Washington, DC – Members of the Hungarian American Coalition (Coalition) were deeply saddened to learn that Miklós Duray passed away on December 30, 2022, after a lengthy illness. He was 77 years old. Duray was a human rights activist, internationally recognized dissident, and signer of Charta 77 in Czechoslovakia. He was a leader of the Hungarian minority in Slovakia for four decades and a long-time friend of the Coalition. He was considered the most influential figure of Hungarian community and political life in Slovakia since János Esterházy.
He was a great strategic thinker. In fact, his ideas on how to define citizenship for Hungarians living outside the borders of Hungary became the cornerstone of Hungarian government policy in determining their ties to Hungarian communities in the Carpathian Basin. By offering a path to gain a Hungarian passport, he created a revolutionary approach to ensuring that minorities could play an important role in society, no matter the human rights challenges of their country of residence.
Miklós Duray was born on July 18, 1945, in the town of Losonc (Lucenec), Czechoslovakia. Both his father, a doctor of law, and his mother, a schoolteacher, lost their jobs in 1945 due to their “undesirable” (ethnic Hungarian and non-Communist) family background.
Duray’s long career of human rights activism began as a student participating in the 1968 Prague Spring. He continued with Slovakia’s Hungarian youth groups and in Csemadok, a cultural association of ethnic Hungarians. By 1970, Czechoslovakian authorities banned him from all public activities and his name was on the Communist Party’s “blacklist” of 1971.
In 1978, he was one of the founders of the Committee for the Legal Defense of the Hungarian Minority in Czechoslovakia, an underground entity that published reports on human rights violations and the Czechoslovakian regime’s anti-minority policies. He was under constant surveillance, subjected to repeated interrogations and imprisoned twice.
In 1982, he was arrested and charged with “subverting the state order.” Thanks to pressure from Western groups, including Amnesty International, Duray was released. He later signed the Charta 77 statement and continued his activities with the Committee for the Legal Defense of the Hungarian Minority in Czechoslovakia.
He was arrested again in 1984 after organizing a protest campaign resulting in letters signed by 10,000 citizens. The protest was aimed against passage of a bill which would have endangered the continuation of minority-language schooling for Slovakia’s ethnic Hungarian inhabitants. International groups came to Duray’s defense, including protests by numerous Members of the U.S. Congress (led by the Hungarian-born California Representative Tom Lantos). Duray was again released, but had spent a total of 470 days in jail without any conviction.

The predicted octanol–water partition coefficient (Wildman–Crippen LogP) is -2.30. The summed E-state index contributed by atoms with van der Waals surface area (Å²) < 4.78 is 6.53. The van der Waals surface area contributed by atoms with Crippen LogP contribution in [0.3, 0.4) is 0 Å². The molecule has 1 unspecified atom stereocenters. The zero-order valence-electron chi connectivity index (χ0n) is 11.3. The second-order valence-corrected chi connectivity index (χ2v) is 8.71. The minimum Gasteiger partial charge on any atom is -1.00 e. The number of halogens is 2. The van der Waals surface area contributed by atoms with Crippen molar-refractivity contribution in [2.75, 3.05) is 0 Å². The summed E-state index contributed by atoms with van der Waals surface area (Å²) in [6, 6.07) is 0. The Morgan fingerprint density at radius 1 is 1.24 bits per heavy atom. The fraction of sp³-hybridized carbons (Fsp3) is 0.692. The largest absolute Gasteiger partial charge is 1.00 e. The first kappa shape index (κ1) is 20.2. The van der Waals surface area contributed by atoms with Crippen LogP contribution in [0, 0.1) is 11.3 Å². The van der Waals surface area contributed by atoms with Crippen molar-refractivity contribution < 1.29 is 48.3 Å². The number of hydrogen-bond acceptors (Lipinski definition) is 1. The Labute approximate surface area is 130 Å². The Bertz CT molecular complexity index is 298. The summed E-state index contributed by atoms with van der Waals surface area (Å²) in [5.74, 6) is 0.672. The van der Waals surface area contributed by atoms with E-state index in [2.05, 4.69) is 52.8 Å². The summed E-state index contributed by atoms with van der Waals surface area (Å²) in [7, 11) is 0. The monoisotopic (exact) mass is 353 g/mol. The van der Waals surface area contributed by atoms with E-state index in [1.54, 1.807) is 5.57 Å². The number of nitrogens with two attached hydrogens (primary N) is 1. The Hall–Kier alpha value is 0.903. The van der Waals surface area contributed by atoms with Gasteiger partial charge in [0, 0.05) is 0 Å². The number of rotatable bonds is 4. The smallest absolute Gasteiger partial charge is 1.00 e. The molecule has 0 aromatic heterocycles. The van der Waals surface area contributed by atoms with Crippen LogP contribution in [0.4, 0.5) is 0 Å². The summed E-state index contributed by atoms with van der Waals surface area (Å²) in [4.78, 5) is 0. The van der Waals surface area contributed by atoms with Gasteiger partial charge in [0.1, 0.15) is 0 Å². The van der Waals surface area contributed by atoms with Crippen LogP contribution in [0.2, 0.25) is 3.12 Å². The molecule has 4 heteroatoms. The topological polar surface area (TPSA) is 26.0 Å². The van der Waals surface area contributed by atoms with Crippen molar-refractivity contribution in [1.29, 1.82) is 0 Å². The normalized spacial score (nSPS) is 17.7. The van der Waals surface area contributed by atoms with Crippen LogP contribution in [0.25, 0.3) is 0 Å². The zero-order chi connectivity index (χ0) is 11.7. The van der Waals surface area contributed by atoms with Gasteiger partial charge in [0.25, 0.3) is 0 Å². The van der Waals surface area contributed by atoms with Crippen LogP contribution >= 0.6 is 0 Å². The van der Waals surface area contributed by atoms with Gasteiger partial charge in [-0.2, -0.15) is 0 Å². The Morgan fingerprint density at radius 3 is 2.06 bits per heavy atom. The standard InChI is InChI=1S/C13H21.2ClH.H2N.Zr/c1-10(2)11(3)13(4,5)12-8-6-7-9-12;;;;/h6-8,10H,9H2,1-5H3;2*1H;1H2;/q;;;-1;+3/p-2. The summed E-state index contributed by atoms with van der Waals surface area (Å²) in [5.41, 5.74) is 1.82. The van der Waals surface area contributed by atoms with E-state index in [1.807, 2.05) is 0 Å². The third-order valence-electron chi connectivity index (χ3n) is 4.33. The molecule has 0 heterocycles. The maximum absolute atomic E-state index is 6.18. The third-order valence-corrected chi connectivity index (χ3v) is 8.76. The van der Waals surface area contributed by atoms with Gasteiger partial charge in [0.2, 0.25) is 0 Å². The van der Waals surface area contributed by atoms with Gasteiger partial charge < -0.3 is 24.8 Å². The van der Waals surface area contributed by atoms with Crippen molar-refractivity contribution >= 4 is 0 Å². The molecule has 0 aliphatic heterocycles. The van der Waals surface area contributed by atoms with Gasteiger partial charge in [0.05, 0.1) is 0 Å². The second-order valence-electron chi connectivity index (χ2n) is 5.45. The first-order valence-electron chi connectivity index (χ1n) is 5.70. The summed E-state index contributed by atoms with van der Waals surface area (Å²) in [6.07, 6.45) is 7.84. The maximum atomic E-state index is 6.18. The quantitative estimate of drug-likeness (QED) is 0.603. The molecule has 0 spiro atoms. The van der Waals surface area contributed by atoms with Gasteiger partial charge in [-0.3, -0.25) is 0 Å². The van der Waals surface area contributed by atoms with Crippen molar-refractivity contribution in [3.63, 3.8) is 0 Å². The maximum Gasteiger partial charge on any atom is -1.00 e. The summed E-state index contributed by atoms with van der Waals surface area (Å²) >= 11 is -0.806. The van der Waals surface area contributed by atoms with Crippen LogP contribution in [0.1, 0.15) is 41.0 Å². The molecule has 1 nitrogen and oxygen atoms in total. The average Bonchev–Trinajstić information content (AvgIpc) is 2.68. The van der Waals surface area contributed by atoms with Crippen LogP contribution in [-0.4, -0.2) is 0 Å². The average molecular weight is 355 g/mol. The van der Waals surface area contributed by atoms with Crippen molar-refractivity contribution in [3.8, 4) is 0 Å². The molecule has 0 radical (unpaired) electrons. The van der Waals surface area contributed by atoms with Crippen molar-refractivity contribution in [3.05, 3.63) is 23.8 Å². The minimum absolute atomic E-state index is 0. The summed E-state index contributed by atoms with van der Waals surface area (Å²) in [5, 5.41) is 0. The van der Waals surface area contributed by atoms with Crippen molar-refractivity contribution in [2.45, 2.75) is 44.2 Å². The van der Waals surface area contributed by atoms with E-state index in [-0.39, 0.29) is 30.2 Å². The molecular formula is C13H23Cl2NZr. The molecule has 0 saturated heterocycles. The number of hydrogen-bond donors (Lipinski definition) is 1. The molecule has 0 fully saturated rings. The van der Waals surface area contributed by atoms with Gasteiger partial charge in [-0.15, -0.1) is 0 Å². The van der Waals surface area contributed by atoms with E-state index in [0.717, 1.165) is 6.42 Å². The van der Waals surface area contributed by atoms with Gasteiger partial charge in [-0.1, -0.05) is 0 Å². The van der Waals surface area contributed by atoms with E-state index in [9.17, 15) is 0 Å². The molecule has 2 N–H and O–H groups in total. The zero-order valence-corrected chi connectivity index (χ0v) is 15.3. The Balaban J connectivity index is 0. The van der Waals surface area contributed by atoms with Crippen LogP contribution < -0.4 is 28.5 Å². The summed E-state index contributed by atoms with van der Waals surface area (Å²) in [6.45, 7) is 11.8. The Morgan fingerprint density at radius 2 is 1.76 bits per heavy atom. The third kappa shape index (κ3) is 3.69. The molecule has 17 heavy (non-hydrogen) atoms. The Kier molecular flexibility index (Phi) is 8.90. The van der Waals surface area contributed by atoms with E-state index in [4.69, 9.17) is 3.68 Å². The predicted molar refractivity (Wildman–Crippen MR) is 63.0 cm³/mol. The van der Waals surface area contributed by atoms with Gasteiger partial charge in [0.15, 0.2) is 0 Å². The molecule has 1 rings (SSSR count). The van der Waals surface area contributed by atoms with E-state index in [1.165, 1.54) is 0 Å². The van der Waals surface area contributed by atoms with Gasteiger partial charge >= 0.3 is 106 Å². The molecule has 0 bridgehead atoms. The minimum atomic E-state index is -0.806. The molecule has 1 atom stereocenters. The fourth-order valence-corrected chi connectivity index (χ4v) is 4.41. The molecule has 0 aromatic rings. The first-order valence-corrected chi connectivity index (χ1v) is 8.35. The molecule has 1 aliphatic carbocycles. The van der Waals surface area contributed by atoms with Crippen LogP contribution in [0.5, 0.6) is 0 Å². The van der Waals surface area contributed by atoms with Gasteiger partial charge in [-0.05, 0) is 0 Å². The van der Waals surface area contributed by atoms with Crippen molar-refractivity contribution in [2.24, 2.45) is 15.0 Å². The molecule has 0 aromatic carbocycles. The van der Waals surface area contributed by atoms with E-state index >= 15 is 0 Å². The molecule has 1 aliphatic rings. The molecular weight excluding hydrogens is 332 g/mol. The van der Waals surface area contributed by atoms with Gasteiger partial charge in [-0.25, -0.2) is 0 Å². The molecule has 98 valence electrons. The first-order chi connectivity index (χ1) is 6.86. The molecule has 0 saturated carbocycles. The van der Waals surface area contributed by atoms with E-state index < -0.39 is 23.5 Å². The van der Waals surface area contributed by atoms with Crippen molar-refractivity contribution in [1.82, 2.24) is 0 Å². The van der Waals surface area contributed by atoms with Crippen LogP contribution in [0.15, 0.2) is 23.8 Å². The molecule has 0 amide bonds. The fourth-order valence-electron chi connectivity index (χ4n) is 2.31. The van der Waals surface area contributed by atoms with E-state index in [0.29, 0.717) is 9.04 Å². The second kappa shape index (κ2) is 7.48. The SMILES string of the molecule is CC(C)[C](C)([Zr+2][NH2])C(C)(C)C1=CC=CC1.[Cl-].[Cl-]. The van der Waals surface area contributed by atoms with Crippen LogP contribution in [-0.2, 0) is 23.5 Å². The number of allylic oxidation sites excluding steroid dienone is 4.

In 1988-1989, he was allowed to spend one year, with his wife Dr. Zsuzsanna Szabó, as a visiting professor at the Indiana University of Pennsylvania. Coalition member Dr Ede Császár and his National Committee of Hungarians from Slovakia was instrumental in securing this invitation. During his time abroad, Duray met with Coalition leaders and other Hungarian and American groups around the U.S.
After the fall of communism and the independence of Slovakia, Duray continued leadership roles as founder and president of the Co-Existence Political Movement. In 1994, three Hungarian parties had been created. Duray rightly feared that they would split the vote and dilute any hope the community had for effective representation. To prevent this he sacrificed his own political ambitions and came up with the plan to merge the parties, creating a single party for Hungarians, the Hungarian Coalition Party.
In July 1995, along with the two other leaders of the Hungarian Coalition in Slovakia, Duray participated in meetings with decision-makers in Washington D.C., organized by Coalition member organization HHRF.
In 2009 the Slovak Parliament passed a discriminative language law. The Hungarian community held a rally on September 1, 2009 in a football stadium in Dunaszerdahely. Duray and writer László Dobos invited then Coalition President Edith K. Lauer and Zsolt Szekeres to attend and speak at a rally attended by 12,000 people.
Coalition leaders would work with Duray, László Dobos and other leaders of the Felvidék community over many years. He became a trusted partner and dear friend to many.
Among many recognitions, he was the recipient of the Grand Cross of the Order of Merit of the Republic of Hungary in 2001.
To the very end of his life, Miklós Duray never ceased his activities on behalf of the Hungarian minority in Slovakia. More broadly, he continuously sought out allies and movements throughout Central Europe, hoping to foster his vision of a truly European region where all ethnic groups can feel at home. In 2021 he was the recipient of the prestigious Pro Probitate award, previously won in 1994 by the heroic figure, János Esterházy.
The Hungarian American Coalition and indeed the entire Hungarian community mourns the loss of a true Hungarian patriot who gave so much of himself in public service, and whose commitment to human rights in general, but particularly the Hungarian minority community filled his life. His legacy is an inspiration to all of us.